DC Council Game 33: Wizards 107 vs Kings 115: Clash of Kings, Game of Groans | Truth About It.net

DC Council Game 33: Wizards 107 vs Kings 115: Clash of Kings, Game of Groans

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Updated: February 23, 2012

[The DC Council -- After each Wizards game: setting the scene, rating the starters, assessing the bench, providing the analysis, and catching anything that you may have missed. Unlike the real DC Council, everything here is over the table. Click here for cumulative DC Council 3-star ratings over the course of the season. Game 33 contributors: Adam McGinnis (@adammcginnis) from the Verizon Center, and Rashad Mobley (@Rashad20) and Kyle Weidie (@Truth_About_It) from the television screen.]

Score

Washington Wizards 107 vs. Sacramento Kings 115 [box score]

Stat of The Game

w/ Rashad Mobley

Nick Young shot 6-23 from the field (26-percent), 4-10 from 3-point land (40- percent), and he made his only free throw for a total of 17 points. During this four-game slump, beginning with a loss to the Clippers in Los Angeles, Young has shot 18-66 from the field (27-percent), 7-25 from the 3-point line (28-percent), 5-5 from the charity stripe, and he’s averaged 11.7 points—5.7 below his season average. It still baffles me that someone from the Wizards coaching staff has not implored Young to drive to the basket religiously so that a) he can get that confidence of seeing the ball consistently go through the hoop, which will enable him to get to the line more (where he’s shooting 88-percent for the year); and b) teams will respect his ability to get to the basket to begin with, which will create uncontested shots outside the paint.

Scene of the Game

w/ Kyle Weidie

After the game Randy Wittman said, “They [Wizards guards] need to introduce themselves to some of the bigs that they never throw the ball to.”

Well, coach, that did happen if you cared to watch the game in its entirety. One such instance came after a Washington 20-second timeout with 3:20 left to play. Nick Young and Jordan Crawford had previously hit back-to-back 3-pointers to push the Wizards’ once-squandered lead back up to 84-78. After instruction, Wittman was determined to run a play where his guards fed the post. So, taking the ball out of bounds, Crawford passed to JaVale McGee posting against the stronger DeMarcus Cousins. Let’s take a look at the action in GIF form…

See? JaVale does pass the ball out of the post… unfortunately it went straight to the Kings. But it wasn’t as if John Wall was ready to receive the pass anyway. There Wall sat in the opposite corner, with his hands on his knees, while his goofy teammate bumbled another play.

D.C. Flag 3-Star Ratings

w/ Adam McGinnis, Rashad Mobley
and Kyle Weidie 

<***> Rating the Starting 5, Bench & Coach out of 3 stars.

John Wall

John Wall

ADAM McGINNIS: Post-game, I asked Tyreke Evans about his conversations with John Wall and if they could relate to the other’s early professional career—both successes and struggles. His response: “We just are not used to losing.” It is becoming a common theme in the month of February, Wall balls out and Wizards still lose. Wall almost had a triple-double with a line of 21 points, 11 assists, nine rebounds, three steals, two blocks, and five turnovers. Until the team finds success, critics will put a share of the blame on Wall; but what type of positive outcome is likely when Wall must pass to Rashard Lewis in the corner for three? A real critique would be his porous second half pick-and-roll defense on Isaiah Thomas.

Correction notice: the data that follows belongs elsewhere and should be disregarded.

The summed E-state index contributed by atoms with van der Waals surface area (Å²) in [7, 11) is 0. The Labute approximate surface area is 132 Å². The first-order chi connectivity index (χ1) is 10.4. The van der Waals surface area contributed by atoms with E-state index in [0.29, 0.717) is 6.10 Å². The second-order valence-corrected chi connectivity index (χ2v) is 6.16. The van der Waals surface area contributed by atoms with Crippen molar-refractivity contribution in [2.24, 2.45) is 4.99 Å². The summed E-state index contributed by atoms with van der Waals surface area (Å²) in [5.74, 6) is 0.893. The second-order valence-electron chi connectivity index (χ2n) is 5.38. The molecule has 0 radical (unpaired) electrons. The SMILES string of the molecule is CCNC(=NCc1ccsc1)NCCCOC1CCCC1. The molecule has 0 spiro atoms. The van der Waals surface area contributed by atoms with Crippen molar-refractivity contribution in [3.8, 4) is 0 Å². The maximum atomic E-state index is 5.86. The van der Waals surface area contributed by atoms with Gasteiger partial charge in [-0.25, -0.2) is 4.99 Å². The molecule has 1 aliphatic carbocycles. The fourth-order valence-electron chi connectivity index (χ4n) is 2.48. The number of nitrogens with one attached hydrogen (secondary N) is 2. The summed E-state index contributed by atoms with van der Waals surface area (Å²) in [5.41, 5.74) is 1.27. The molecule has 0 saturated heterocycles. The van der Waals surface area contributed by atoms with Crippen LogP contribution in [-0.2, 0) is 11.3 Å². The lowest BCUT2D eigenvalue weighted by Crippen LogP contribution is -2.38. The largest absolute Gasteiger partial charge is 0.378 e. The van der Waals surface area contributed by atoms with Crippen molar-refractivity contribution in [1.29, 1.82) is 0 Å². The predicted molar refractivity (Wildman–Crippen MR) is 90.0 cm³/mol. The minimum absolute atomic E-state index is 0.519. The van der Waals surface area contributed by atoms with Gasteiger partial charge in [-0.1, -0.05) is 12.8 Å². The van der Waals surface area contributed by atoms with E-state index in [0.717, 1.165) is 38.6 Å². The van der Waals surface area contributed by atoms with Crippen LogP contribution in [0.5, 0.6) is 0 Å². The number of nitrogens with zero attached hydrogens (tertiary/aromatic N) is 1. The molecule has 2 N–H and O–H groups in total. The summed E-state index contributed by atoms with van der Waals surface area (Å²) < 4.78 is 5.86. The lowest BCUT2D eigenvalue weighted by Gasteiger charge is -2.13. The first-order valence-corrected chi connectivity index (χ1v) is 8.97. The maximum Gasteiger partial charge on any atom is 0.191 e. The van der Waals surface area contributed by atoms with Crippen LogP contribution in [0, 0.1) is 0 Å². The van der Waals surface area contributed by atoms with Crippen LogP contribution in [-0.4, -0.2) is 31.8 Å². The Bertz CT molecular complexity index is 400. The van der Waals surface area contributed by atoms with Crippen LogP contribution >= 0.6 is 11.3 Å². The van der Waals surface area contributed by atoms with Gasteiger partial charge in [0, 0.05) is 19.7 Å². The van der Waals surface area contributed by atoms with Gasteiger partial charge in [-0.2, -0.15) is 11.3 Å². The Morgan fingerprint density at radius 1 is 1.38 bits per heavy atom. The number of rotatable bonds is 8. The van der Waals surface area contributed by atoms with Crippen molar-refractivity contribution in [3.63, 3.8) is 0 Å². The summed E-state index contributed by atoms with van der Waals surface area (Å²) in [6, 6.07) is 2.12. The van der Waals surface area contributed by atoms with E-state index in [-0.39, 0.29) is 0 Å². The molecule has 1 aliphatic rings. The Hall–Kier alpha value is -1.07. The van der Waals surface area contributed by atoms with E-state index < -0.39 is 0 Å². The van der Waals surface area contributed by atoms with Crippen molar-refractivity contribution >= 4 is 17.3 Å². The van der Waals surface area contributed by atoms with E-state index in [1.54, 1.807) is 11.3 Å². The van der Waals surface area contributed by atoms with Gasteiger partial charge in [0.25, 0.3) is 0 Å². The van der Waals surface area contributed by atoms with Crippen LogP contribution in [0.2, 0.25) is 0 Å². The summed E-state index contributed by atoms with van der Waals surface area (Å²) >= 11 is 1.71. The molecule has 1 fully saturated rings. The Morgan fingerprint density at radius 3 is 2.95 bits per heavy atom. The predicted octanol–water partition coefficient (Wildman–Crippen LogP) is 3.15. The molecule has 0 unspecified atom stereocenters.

2 Stars (out of 3)
MOBLEY: Except for a few possessions when he dribbled the ball a little too long, and another two or three when he seemed to force shots that weren’t there, Wall played an exceptional game on offense—he missed a triple-double by one rebound. But he allowed Isaiah Thomas to basically win the game in the second half by scoring 16 points with five assists. Tyreke Evans should do that, not a rookie.
1.75 Stars
WEIDIE: John Wall did a great job setting the tone in the first half — 15 points on 6-8 FGs with five assists (one turnover), and four rebounds proves that. And it’s not like Wall didn’t play a minor role in the selfish second half play — an ill-advised attempt with 5:11 left after back-to-back 3-pointers by Mason and Crawford put Washington up 101-100 comes to mind — but my impression is that much of it is out of his control. Wall couldn’t get his triple-double with just five rebounds, six assists (and four turnovers) in the second half. More importantly, he could not be the scorer the Wizards unfortunately need him to be, either — just six points on 2-7 second half FGs.
2 Stars

TOTAL: 5.75 out of 9 stars

Nick Young

Nick Young

KYLE WEIDIE: I think Nick Young more-so fancies himself a Kobe Bryant-type of player, making him utterly oblivious to how much he actually hurts this team. By my observations, Young is no locker room cancer —teammates love his goofy carefree style, and who wouldn’t? The guy does wear fox tails, after all. But on the court, the cancer of Nick’s game is more and more spreading throughout the team’s body. Sure, every once in a while the cancer will go into remission and Young will score like he needs to score, within the principles of a system, sharing the rock and playing a winning brand of ball. But more often than not, we get nights like the one versus Sacramento — 23 shots, 17 misses and 17 points… and the customary single assist. The joys of Young in the second half involved 2-11 FGs. Young is a basketball player, not a basketball winner. And in some far off scenario he could be the latter as well, but this isn’t within a vision of reason and will likely be accomplished when he’s the fourth scoring option on a playoff team. I can really only leave this blurb with the word ‘great’ in quotations… so here goes… “Great.”
1 Stars (out of 3)
McGINNIS: Nick Young’s lights-out performance in Portland is now a distance memory, and there is no reason for him to take 23 shots in this game.
0.5 Stars
MOBLEY: If the injuries to Greg Oden, Brandon Roy and Sam Bowie, and the premature balding of Terry Porter and Jerome Kersey aren’t evidence that Portland is cursed, Nick Young’s slump has to be. After scoring 35 against Portland, Nick is averaging just 11 points a game, and last night’s 6-23 performance was his worst by far.